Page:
• the class of Examination Checking Procedures / certification that is to be used
  • that the contract is for an BSS examination as set out in the BSS Essential Guide and that it is not a survey;
  • the cost, and be clear about this;
  • re-examination cost and arrangements, if necessary;
  • the method and timing of payment;
  • the means and method that customer wants examination & certification reports (paper or electronic or both) and by when e.g within two days*
  • the date and precise venue for the examination;
  • any need for the owner to secure any necessary permissions for the examiner to enter the place where the examination is to be carried out and enter on to the boat to carry out the examination;
  • any arrangements for closing the boat down after the examination in the event the owner is not present;
  • any steps to be taken by the owner to prepare the boat for examination;
  • that the boat is in a condition which does  not place the examiner at risk and that if a risk is encountered during the examination then the examination must cease.

Confirm that:

  • any manufacturer's documentation, statements or certificates which the owner wishes to use to demonstrate compliance where it cannot be determined by the checking procedures, will be available for examination;
  • water, gas, and electrical systems will be in working order;
  • anything which the examiner needs to see that requires the removal with tools of any panel, hatches or structure, or that is normally kept in locked lockers, boxes, or compartments, is exposed for examination;
  • for electric boats - the charging lead is available for examination;
  • for steam powered engines - the inspection certificate and current insurance policy or certificate are available for examination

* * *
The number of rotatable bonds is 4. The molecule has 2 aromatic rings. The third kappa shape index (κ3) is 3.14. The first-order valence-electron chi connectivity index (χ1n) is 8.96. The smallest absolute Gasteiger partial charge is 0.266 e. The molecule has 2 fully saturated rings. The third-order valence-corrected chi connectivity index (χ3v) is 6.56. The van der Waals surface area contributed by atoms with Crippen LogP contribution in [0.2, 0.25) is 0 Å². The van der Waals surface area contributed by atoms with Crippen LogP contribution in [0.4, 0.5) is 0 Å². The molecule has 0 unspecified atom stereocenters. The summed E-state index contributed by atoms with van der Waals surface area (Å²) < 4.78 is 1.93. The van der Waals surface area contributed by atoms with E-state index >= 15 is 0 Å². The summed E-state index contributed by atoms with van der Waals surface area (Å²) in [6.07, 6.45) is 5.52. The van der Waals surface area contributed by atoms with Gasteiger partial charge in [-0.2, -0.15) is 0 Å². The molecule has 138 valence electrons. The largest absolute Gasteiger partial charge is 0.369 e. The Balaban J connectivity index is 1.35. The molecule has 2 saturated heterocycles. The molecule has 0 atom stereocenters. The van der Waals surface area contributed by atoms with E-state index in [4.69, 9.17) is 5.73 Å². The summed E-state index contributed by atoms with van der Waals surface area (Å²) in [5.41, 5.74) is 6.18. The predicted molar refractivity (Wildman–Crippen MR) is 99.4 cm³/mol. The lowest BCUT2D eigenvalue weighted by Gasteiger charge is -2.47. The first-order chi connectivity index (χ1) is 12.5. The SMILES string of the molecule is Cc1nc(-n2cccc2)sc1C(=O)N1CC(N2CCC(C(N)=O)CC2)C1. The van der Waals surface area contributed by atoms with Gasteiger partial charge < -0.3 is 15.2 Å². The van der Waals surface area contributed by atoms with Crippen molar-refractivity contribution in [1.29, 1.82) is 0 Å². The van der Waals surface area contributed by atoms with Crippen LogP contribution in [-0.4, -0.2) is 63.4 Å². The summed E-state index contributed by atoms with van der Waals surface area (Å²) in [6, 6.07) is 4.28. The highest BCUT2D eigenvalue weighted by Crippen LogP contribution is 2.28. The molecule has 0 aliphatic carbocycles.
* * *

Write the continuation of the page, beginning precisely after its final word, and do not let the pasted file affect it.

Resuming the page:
What not to do

Don't comment on the licensing requirements or processes of the Navigation Authority - inacurate advice on this subject is the subject of frequent complaints from the Navigation Authorities and is bound to leave customers feeling unsatisfied.

Never say: 'The certificates are all online now, you don't need to worry about the report'

Encourage the owner to keep the report very safe and not to lose it as their insurance company, marina, broker or purchaser of the boat could well demand sight of the document.

At the time of the examination

  • present yourself to the marina office if necessary;
  • carry with you your BSS Examiner I/D card for presentation as necessary;
  • wear appropriate clothing and have with your appropriate personal protective equipment relevant to the circumstances overalls, gloves; suitable footwear, life-jacket etc;
  • have with you suitable equipment, torch, extending mirror, ruler/tape, calculator;
  • have with you suitable working tools, manometer (u-gauge), leak detection fluid, tools to open test point (e.g. screwdriver, spanners), test point washers, smoke match holder and matches.
  • arrive at the boat prepared and equipped to undertake the examination, BSS Examination documentation, warning notices, stickers, labels, BSS safety awareness leaflets .;
  • BSS Examination Checking Procedures and your checklist should be to hand;
  • if the owner or the owner's representative is present it is very important that they are kept informed - in a constructive and sympathetic manner - of any faults found during the course of the examination.  Be prepared to answer any questions they may have concerning the checks or the risk principles supporting them.

After the examination

  • communicate the outcome of the examination clearly and as soon as possible after the examination;